The military is studying ketamine infusers for wounded service members


U.S. Army and Air Force medics tested a ketamine infuser device at a military exercise in Michigan in August. The device eventually could be used to provide pain relief on the battlefield. (Chani Devers / Michigan Air National Guard)

An infuser filled with a small amount of ketamine could relieve pain and even help save lives in future wars, say Air Force officials who have worked with the device.

The infuser produced by the small California-based company Bexson Biomedical was transported by a drone under simulated battlefield conditions at a military exercise in Michigan this summer.


Ketamine has received negative attention in recent decades because of its hallucinogenic properties when used illicitly as a recreational drug.

But its use as a short-term anesthetic goes back to the Vietnam War, and combat medics increasingly turned to ketamine as a pain reliever for patients with battlefield wounds during more recent U.S. wars. Its use increased from less than 1% of combat injuries up to 11% of such injuries in Iraq and Afghanistan from 2011 to 2016, according to a 2021 study published in the journal Military Medicine.

The military is interested in the new device because high casualty rates in a war might strain the ability of medics to keep up, said Air Force Lt.


Col. David Brewer, program director of AIM-HI, an Air National Guard technology program.

“This technology is adaptive for what we anticipate contested wartime environments to look like in the future, if we saw casualty rates similar to that of what we’re seeing on the front lines of Ukraine,” Brewer said in a recent interview.

The ketamine infusion device is based on the same concept as insulin pumps, said Gregg Peterson, CEO of Bexson Biomedical, based in Santa Barbara, Calif. (Bexson Biomedical)


Ketamine is delivered intravenously by a needle. But poking a vein can take valuable time in a battlefield environment, Brewer said. The current way of delivering ketamine takes an average of eight minutes, while the device only needs 30 seconds to apply — time that would free up medics to save more people, he added.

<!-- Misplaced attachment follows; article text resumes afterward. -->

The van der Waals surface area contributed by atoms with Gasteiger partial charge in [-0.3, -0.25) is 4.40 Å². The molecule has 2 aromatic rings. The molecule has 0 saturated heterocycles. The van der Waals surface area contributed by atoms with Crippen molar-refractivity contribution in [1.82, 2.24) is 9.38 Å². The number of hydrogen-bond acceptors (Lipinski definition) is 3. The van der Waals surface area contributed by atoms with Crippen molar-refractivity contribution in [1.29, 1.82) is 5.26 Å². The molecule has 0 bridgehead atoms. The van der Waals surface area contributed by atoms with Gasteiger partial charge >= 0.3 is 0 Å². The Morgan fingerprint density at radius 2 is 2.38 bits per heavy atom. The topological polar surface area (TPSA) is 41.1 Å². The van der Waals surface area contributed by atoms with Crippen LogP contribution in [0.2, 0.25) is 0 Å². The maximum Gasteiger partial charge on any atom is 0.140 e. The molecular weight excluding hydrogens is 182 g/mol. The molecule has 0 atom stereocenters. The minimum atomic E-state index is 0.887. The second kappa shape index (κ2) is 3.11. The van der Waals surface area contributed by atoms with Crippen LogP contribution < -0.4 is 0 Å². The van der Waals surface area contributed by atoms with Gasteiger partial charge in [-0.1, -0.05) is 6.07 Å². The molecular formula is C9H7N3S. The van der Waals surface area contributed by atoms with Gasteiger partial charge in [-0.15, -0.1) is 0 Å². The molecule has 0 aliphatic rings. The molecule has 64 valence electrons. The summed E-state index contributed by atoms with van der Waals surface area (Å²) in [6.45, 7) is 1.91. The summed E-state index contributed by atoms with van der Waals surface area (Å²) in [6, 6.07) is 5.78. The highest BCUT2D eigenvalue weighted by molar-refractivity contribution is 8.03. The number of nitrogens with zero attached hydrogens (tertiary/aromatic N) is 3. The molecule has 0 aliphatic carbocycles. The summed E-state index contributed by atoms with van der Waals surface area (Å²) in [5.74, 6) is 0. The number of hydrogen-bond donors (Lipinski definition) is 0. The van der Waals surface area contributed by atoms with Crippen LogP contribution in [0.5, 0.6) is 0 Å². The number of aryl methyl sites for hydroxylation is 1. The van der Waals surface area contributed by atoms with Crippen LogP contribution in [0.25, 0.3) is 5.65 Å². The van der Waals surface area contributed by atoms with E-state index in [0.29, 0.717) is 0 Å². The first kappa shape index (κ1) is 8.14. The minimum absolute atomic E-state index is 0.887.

Delivery with a needle also requires trained medics and saline solution, which might be in short supply in a war with mass casualties.

Five service members at AIM-HI who were assigned the task of improving combat field medicine learned about the ketamine device, which is similar to an insulin pump for diabetes patients, Brewer said.


The device is attached to a person’s body and delivers medicine just under the top layer of skin.

They reached out to Bexson Biomedical in February about whether they could make a prototype for military use. The device has a preloaded cartridge with six milliliters of ketamine.

“Basically, the medic takes it right out of the blister pack, or in the civilian world, the patient takes it right out of the blister pack, slaps it on themselves, and literally presses the play button,” said Gregg Peterson, CEO of Bexson, in a recent interview.

In August, Bexson brought a ketamine-free version of the device to a military exercise in Michigan, dubbed Northern Strike.


There, Army medics tested whether it was rugged enough to survive in the field. It was attached to dummies and fitted on people, as well put on a helicopter.

At one point, half a dozen devices were loaded onto a quadcopter drone, which flew 35 miles and delivered them.

Bexson has been invited to bring the device to future military exercises in Michigan and North Carolina, Peterson said. The company is still seeking FDA approval for their device and their ketamine formula, he said.

So far, the company has completed animal testing and plans to start human trials next year, he said.

Brewer said the military is working to get funding to help Bexson build a new working prototype. He added he is optimistic that the technology could be in the hands of medics within three to five years.